Go to the Light?

Last night I had the good fortune to watch a movie called “Griefwalker”, which focuses on the life and work of Stephen Jenkinson’s (http://orphanwisdom.com/).  The most profound gift, I believe that I came away with, was a deep resonance with Stephen’s value of death and darkness.

In my few years of consciously learning about spirituality, the predominant message I have heard is a hierarchal value of life and lightness.  Even amongst teachers who talk about the shadow aspects of life, it is always with tones of turning shadow into light, like darkness is something requiring fixing.  This message seems so dominant to me, that I often doubt my somatic response to these teachings; but, the truth is, they never sit well in my stomach or heart.  For example, I was recently reading “The Shadow Effect”, by three incredibly well respected teachers: Deepak Chopra, Debbie Ford and Marianne Williamson.  There was much in the book that I felt in alignment with, that felt nourishing in a wholesome way.  But, as I reached the last chapter my stomach started turning as if I was going to be sick.  Although I realize I have little ground to stand on to concisely argue or discuss my perspective with someone as achieved, educated and experienced as Marianne Williamson, my experience of reading her perspective on shadow left me feeling literally sick to my stomach.

What do I do with that feeling?

I by no means wish to be disrespectful to such an acclaimed and thorough teacher, but I also do not wish to give away or dishonor the power of my own unique experience and perspective (though I also do not want to be arrogant or righteous with my anecdotal perspective).  But still, there is something of my reaction that I feel I need to respect in order to begin to understand and/or make use of it as a teaching in its own way.

A few years ago I had a wise woman instill in me the concept of not throwing the baby out with the bath water; which is the tactic I felt intuitively reminded to employ while reading Marianne’s words.  There have been numerous times when I have felt incredibly inspired and encouraged by Marianne’s work, so this was a time to reflect on the baby, instead of the bathwater, and harvest the gems that her provocative work were surfacing in me.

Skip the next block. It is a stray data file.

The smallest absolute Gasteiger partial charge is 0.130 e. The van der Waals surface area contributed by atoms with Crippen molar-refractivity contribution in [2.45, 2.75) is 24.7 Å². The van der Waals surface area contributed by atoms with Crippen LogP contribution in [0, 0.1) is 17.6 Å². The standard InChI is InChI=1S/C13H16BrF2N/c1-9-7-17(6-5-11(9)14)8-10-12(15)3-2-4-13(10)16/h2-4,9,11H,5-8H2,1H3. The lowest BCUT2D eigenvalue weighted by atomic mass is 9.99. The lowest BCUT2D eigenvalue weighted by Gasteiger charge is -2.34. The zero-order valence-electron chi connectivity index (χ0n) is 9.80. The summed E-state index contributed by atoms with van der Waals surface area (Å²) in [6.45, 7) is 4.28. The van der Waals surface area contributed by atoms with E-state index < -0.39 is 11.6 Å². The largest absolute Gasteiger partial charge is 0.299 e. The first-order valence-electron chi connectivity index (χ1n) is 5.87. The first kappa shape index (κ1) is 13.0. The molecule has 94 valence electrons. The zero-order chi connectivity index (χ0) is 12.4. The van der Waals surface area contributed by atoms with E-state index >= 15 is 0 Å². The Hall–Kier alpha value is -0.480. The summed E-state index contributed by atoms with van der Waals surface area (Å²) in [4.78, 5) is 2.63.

The message I was viscerally repulsed by was the argument that the shadow/evil/fear doesn’t actually exist.  The argument was (in my perspective) rationalized as following: God is love which is everything.  Evil/shadow/fear is the opposite of Love/God, thus evil is a no thing, as there can not exist an opposite to that which encompasses all.  In a way, I can appreciate this argument as sound logic, except that it is hinged on the idea that fear/evil/shadow is the opposite of love.  This is where/when my tummy starts to turn.

With this idea not sitting quite right in me, I was very aware of it (like a sore thumb) in my consciousness.  As I attempted to digest it, I could feel it rolling around the internal waves of my mental stomach as I tried to break it down and dismantle it, to understand, assimilate and/or eliminate it.  What surfaced for me was a clear awareness of the bias in many spiritual teachings that relegate love to team light, as opposed to team shadow.  What else surfaced for me was an idea/question: maybe love doesn’t take sides, and yet still somehow plays for both teams?

And so I realized that I feel like love is both light and darkness AND something else.  That it is transcendent.

As I tried really hard to conceptualize what this something else is, I sort of gave up, and thought: perhaps the current way I am, with what I am endowed with (brain, body, mind, spirit), does not support a consciousness that can wholly understand and appreciate Love/God.  I’m not trying to be a cop-out, I just find it really hard to creatively picture that which is beyond everything I can currently perceive/imagine.

And yet still, one last thing surfaced for me during this unravelling: the dissonance I feel in general with the word “transcendent”, or at least how it is currently interpreted and used.  In general, the word transcendent is implied as meaning something which is beyond.  I can appreciate this to a point, but it always leaves me feeling unsatiated.  To me, as only representing that which is beyond, it carries a hierarchal energy, as if it were associated with ascension.  But, this would make the word transcendent redundant, as ascending covers the up, and descending the down.  So, if “transcending” is something different or beyond opposites, it wouldn’t carry a directionally bias tone.

With the little research I did, I came to learn that the word “scend” means: the push or surge created by a wave (www.oxforddictionaries.com), and “trans” is Latin for across, through, beyond.  We seem to have reduced the word trans to only carry the qualities of beyond, when perhaps it is also meant to carry the qualities of through AND across.  Now this is a form of transcendence I can sink into: it is not simply beyond this world, it bleeds through and across every aspect of this world and still it is something else…and, it is the something I struggled to conceptualize.

So, for me, this is what Love is.  It is transcendent.  It saturates light and darkness, life and death, that which we like and that which we don’t; it is both/and AND either/or.  It is something else that we maybe can’t yet make sense of (or maybe never will?).  It is mystery: something beyond, across and through.  But, we are still a part of it, it is not better than or other than us.  Just as we are, here and now, we are a part of transcendence, we are a part of Love.

Love and blessings,

Jenelle

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